Professional / PGA Tour

Phil Mickelson hopes to figure out game after ugly match against Daniel Berger

Phil Mickelson, WGC-Dell Match Play
Phil Mickelson during the second round of 2016 WGC-Dell Match Play. (Getty )

AUSTIN, Texas — It remains a flavorful slice of pro golf, competitors going up against kids half their age. But to put Thursday’s Phil Mickelson vs. Daniel Berger WGC-Dell Match Play game in perspective, consider this:

On the day Berger was born — April 7, 1993 — Mickelson was at Augusta National, playing in the Par 3 Contest as part of his final day of preparation before his first Masters as a professional.

Fast forward 23 years and Mickelson is weeks away from his 24th Masters, while Berger will be there for the first time.

Ah, but first things first. The 45-year-old Mickelson and 22-year-old Berger tangled in a second-round game at Austin Country Club that is not likely to be saved for posterity and shipped to the World Golf Hall of Fame.

“We didn’t play very well,” Mickelson said. It was an understatement of epic proportions.

Fact is, Mickelson was so off his game that minutes after he walked away from the 18th hole as a 1-up winner, he turned to swing coach Andrew Getson and said there would “be a session” on the range.

How “off” was Lefty? He made but two birdies, both on the front, and was 3 over on his eight holes coming in. The fact that he played so poorly and still won is testimony to how shakily Berger played.

Indeed, the second-year PGA Tour member went without a birdie and hung in till the 18th hole only because he made a series of 10- and 12-footers to save par and Mickelson handed over the 13th and 15th holes with bad mistakes.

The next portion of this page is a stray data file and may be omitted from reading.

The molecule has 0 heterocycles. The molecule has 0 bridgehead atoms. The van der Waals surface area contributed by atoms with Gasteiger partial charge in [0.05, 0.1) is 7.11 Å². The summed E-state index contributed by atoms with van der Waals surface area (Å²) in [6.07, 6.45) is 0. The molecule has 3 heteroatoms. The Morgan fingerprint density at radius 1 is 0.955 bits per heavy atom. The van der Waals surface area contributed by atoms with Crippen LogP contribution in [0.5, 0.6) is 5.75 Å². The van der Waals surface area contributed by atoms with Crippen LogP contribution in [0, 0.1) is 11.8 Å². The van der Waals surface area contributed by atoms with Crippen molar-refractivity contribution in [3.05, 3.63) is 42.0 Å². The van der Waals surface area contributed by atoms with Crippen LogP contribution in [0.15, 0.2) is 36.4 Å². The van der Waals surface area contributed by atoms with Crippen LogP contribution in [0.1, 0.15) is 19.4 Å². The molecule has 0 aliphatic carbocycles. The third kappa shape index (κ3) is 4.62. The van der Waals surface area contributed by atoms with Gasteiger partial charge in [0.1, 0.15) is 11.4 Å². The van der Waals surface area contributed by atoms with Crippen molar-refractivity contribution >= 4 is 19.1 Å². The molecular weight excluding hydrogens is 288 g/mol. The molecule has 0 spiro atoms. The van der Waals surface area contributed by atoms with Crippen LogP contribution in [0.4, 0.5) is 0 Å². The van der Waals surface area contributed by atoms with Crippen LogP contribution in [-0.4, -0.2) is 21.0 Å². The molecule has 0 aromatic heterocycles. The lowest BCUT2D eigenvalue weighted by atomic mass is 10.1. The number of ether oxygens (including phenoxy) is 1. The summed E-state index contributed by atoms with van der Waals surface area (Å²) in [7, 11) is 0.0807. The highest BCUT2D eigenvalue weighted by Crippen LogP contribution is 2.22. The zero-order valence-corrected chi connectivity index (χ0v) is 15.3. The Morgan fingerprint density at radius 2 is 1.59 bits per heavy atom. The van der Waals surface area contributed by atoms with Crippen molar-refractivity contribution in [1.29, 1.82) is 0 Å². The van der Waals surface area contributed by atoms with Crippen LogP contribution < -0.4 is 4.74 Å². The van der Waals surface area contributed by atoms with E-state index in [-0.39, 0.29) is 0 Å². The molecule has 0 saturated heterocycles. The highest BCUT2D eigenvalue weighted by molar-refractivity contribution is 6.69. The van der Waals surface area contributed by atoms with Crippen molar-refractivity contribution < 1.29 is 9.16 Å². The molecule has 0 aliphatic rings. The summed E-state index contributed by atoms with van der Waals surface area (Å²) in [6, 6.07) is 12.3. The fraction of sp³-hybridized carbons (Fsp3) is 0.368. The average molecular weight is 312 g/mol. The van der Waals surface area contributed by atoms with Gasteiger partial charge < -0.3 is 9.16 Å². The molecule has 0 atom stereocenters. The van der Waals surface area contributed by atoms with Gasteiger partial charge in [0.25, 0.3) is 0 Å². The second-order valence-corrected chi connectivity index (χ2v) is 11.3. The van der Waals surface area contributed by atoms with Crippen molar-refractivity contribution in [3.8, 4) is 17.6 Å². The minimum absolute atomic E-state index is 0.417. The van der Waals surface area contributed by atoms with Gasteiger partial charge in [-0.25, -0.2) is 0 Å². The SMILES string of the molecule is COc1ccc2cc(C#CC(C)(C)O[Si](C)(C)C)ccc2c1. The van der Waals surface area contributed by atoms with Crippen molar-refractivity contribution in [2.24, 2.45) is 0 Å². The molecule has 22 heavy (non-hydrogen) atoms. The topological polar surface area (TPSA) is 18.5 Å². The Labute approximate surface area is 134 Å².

“I’ve got to get better to win these (types) of matches,” Berger said.

Berger, crazy as it seems given how poorly he played, did have a chance for at least a half-point because he was all square on the 18th tee. He snap-hooked his tee shot, however, and his ball came to rest near a wall of rocks at the 10th tee, well wide of the 18th fairway.

When Berger on his downswing hit the rocks, he immediately shook his left wrist. He missed the ball, but it didn’t matter; Berger signaled to Mickelson that he was conceding the match.

Though Mickelson improved to 2-0 and will meet Patrick Reed Friday for the Group 9 title and a trip to the Sweet 16, the left-hander didn’t feel great about things. First, he was concerned about Berger’s wrist. Then, he thought of drives that were sprayed wide, approach shots that missed greens and putts inside of 10 feet that never found the hole. He declared that he was off to the range.

“I’ve got to bring a lot better golf to the course tomorrow,” Mickelson said of his Friday game against Reed, also 2-0. Mickelson said he won Thursday with a lot of hiccups, “but tomorrow there’s no opportunity for a blemish.”

Mickelson’s second birdie of the day, a 12-footer at the par-4 ninth, provided a 1-up lead into the back, but the match — already scratchy — quickly turned flat-out ugly. At 13, Mickelson “blocked it” badly off the tee, “just a terrible shot,” and when he found water the game was all square. However, Berger couldn’t stand the charity; he three-putted 14 to go back down by a hole. Mickelson then missed a 2 1/2-footer at 15 to square the match, and after scrambling pars for both men at 16 and 17, things got even uglier at 18.

For Berger, that is, his whiff of a shot, the crash of golf club into rock, the shake of the wrist.

“I just hope he’s all right,” Mickelson said.

And next, the lefth-ander is hoping the same for his own game.

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